psych-folk presents :

(rec. '69-'71)->10", CD (re.2011)

Shagrat  Amber : Pearls of Amber (UK,1969-1971,re.2000)***'

Amber was a duo consisting of Julian McAllister (guitar, lead vocals), and Mac McLeod (lead guitar, sitar, tabla, percussion, backing vocals). For this direct recording they had help from Ray Cooper on tabla on the first few tracks.

The duo appeared often on the St.Albans jam sessions at the Cock where Mick Softly, Maddy Prior and Donovan were playing. Mac McLeod was very active in that period, and had toured with John Renbourne. In 1965 he had accompanied Donovan in a NME winning concert. But instead of heading further on tour with Donovan, he travelled to Scandinavia, while Julian travelled and stayed in Morocco and Turkey and areas in between, while discovering the Turkish saz and other stringed instruments. Mac McLeod made a popular single in Sweden which resulted in a TV show appearance. Shortly after that he joined a Danish duo called the B.B.Brothers, which led to the formation of a trio called Hurdy Gurdy, influenced by Cream and early Hendrix. In that time he asked Donovan if he could pen them a song, which became 'The Hurdy Gurdy Man' (George Harrison, Donovan said, wrote an extra verse for the song). Donovan didn’t like much the heavy version by the band and made his own version, based very much upon the Hurdy Gurdy one, which became a huge hit. Work permits were very difficult matters in Danmark, so it took until 1971 and a few side-projects before Hurdy Gurdy recorded their own album in 1971. This album was a combination of very heavy bluespsychrock and sitar driven tracks. They recently found 3 extra tracks on the master, and found now an official reissue by the Danish psych label Karma Records which list the album as “the oldest blues-rock-cult band in Denmark”. Before that was all possible Mac met Julian again, who had returned from his travels. Donovan was still interested in this duo to have them as a backing band for the US tour, with drummer Candy Carr, and they rehearsed one summer together, but again, in a hippie hearted freedom dream catcher fashion, they ended up in touring solo a while under the name of Amber, sometimes in an almost busker-like fashion. Only a few of the studio effort sessions survived. The liner notes say that in the second session, produced by ex-Yardbird Keith Relf, he almost joined the band.

First track, “Sea Shell Rock Me” (accompanied by sitar, tabla, guitar, bass), a track which has another version from the second session, is a song that reminds me very much of Wizz Jones when he was accompanied by John Renbourne on “Right Now”, for the guitar playing, the sitar as well as for the voice. I also wonder reading all the history how much a song and approach like this was an influence in the existing scene or was just very much part of what brooded in the area. The second track is a bit bluesier, in a hippie fashion, with acoustic guitars and tabla, bells. In this track I can sense Donovan’s interest here, and with all the right feelings there I still think it is a shame how such a duo wasn’t given the chance for a proper recording, and that that it had to wait until just now for the surviving tapes to appear. Most songs have rather hippie sunshine loving lyrics, and of course it must have been the circumstances partly lived by or made by the duo with fluent making free directions, which are also logical, that a discovery or chance didn’t materialize. A nice album, limited to 300 10" copies.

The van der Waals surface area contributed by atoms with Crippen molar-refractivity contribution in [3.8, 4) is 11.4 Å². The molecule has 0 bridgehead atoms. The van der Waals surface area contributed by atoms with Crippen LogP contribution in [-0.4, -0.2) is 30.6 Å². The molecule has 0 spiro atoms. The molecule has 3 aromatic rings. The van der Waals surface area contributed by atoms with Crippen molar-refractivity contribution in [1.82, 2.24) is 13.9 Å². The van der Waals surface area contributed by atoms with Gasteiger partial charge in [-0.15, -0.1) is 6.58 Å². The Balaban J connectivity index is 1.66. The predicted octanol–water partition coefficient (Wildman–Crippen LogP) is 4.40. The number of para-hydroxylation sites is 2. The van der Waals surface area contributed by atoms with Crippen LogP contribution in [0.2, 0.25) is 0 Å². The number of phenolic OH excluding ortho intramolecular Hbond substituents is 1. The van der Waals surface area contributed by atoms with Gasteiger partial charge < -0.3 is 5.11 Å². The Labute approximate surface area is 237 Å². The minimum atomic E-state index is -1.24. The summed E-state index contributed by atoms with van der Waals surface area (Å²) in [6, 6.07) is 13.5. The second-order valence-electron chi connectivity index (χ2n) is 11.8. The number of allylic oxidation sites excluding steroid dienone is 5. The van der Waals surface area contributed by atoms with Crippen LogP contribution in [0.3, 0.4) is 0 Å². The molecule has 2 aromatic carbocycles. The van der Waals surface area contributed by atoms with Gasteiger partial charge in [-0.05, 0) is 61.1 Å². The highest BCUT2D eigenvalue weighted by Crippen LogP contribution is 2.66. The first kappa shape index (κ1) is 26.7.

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Merlins Nose Rec.  Amber : Pearls of Amber (UK,1969-1971,re.2011)***°

It was a pleasant surprise to see this mini-LP re-released on CD. In fact it is more like an EP with two bonus tracks, one of which is an alternate version of the first track.

Mac Macleod in the leaflet explained how he once played second guitar on Donovan’s first international tour in 1965, ending up in Scandinavia, where he started to play with bands like The Other Side, Exploding Mushroom and Hurdy Gurdy (with one LP of bluesrock mixed with sitar tracks) before returning to England in 1968. Julian McAllister had acquaintance with Donovan too. Mac and Julian rehearsed with Donovan to play on the American tour, which never happened because of visa problems. Mick Softley then started playing with them, with Mike Thompson on bass, problems with Mick’s personality made it so that they fell back to being a duo, which was first called Soft Cloud. Some success at local folk clubs led to the birth of Amber, with Julian playing guitar and Turkish saz and Mac on guitar, sitar and tabla. Ray Cooper played more percussion. Despite several successes, a bit of bad luck and bad promotion didn’t make more of the band commercially. These taped recordings are all that was left from this period.

Especially the first track, “Sea Shell rock me” shows the band’s full potential, where the picking recalls Bert Jansch, the voice and the combination of sitar with guitar and tabla a combination of Donovan and Chris Thompson, a great song and sound to remember from a similar quality as the last two artists mentioned.  The song after, White Angel” is bluesier, with a combination of strummed and picking guitar parts, and usage of some tambourin. “Swan in the evening” is less attractive than the opener as a song although it has some sitar too, is accompanied by strummed rhythm guitar and what sounds like congas with some cymbal percussion. Also “Sing on the Sunlight” is a more common song with a sing-a-long song theme, strummed rhythms and a fast picking part.  The last track, after the alternative take with different more improvised guitar, is another bluesier song with country folk dual harmonies, strummed rhythm guitar and percussion, has something more of a folk café orientated song. It is a shame this is all that was left of this period, what is left behind is worth remembering.

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